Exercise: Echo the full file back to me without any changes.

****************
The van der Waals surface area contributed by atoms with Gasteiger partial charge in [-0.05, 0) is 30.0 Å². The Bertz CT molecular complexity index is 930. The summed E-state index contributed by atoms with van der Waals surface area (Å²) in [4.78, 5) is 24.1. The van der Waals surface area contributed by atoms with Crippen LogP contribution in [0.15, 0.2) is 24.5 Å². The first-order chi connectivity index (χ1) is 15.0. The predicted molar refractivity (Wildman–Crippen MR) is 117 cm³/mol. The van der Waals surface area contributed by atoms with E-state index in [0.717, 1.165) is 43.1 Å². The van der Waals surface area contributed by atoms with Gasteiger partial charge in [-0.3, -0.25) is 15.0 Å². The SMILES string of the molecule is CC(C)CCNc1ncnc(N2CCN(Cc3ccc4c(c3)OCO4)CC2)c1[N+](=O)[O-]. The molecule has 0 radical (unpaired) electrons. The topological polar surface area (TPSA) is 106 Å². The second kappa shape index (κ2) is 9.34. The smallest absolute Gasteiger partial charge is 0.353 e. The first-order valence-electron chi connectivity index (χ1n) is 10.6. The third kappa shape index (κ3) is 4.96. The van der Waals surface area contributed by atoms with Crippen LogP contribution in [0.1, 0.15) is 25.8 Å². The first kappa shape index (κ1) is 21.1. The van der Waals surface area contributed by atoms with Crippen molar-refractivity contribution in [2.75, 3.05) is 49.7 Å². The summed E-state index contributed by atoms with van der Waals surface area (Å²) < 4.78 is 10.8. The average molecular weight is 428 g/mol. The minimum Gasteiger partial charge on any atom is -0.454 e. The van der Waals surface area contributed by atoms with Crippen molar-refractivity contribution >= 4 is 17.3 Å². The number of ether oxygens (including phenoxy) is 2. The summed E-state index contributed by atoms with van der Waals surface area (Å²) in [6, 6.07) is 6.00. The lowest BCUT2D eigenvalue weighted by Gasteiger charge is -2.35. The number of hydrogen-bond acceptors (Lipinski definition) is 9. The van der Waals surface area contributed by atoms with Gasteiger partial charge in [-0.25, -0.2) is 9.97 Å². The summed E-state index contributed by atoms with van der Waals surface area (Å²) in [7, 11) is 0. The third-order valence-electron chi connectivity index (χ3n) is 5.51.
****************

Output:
The van der Waals surface area contributed by atoms with Gasteiger partial charge in [-0.05, 0) is 30.0 Å². The Bertz CT molecular complexity index is 930. The summed E-state index contributed by atoms with van der Waals surface area (Å²) in [4.78, 5) is 24.1. The van der Waals surface area contributed by atoms with Crippen LogP contribution in [0.15, 0.2) is 24.5 Å². The first-order chi connectivity index (χ1) is 15.0. The predicted molar refractivity (Wildman–Crippen MR) is 117 cm³/mol. The van der Waals surface area contributed by atoms with E-state index in [0.717, 1.165) is 43.1 Å². The van der Waals surface area contributed by atoms with Gasteiger partial charge in [-0.3, -0.25) is 15.0 Å². The SMILES string of the molecule is CC(C)CCNc1ncnc(N2CCN(Cc3ccc4c(c3)OCO4)CC2)c1[N+](=O)[O-]. The molecule has 0 radical (unpaired) electrons. The topological polar surface area (TPSA) is 106 Å². The second kappa shape index (κ2) is 9.34. The smallest absolute Gasteiger partial charge is 0.353 e. The first-order valence-electron chi connectivity index (χ1n) is 10.6. The third kappa shape index (κ3) is 4.96. The van der Waals surface area contributed by atoms with Crippen LogP contribution in [0.1, 0.15) is 25.8 Å². The first kappa shape index (κ1) is 21.1. The van der Waals surface area contributed by atoms with Crippen molar-refractivity contribution in [2.75, 3.05) is 49.7 Å². The summed E-state index contributed by atoms with van der Waals surface area (Å²) < 4.78 is 10.8. The average molecular weight is 428 g/mol. The minimum Gasteiger partial charge on any atom is -0.454 e. The van der Waals surface area contributed by atoms with Crippen molar-refractivity contribution >= 4 is 17.3 Å². The number of ether oxygens (including phenoxy) is 2. The summed E-state index contributed by atoms with van der Waals surface area (Å²) in [6, 6.07) is 6.00. The lowest BCUT2D eigenvalue weighted by Gasteiger charge is -2.35. The number of hydrogen-bond acceptors (Lipinski definition) is 9. The van der Waals surface area contributed by atoms with Gasteiger partial charge in [-0.25, -0.2) is 9.97 Å². The summed E-state index contributed by atoms with van der Waals surface area (Å²) in [7, 11) is 0. The third-order valence-electron chi connectivity index (χ3n) is 5.51.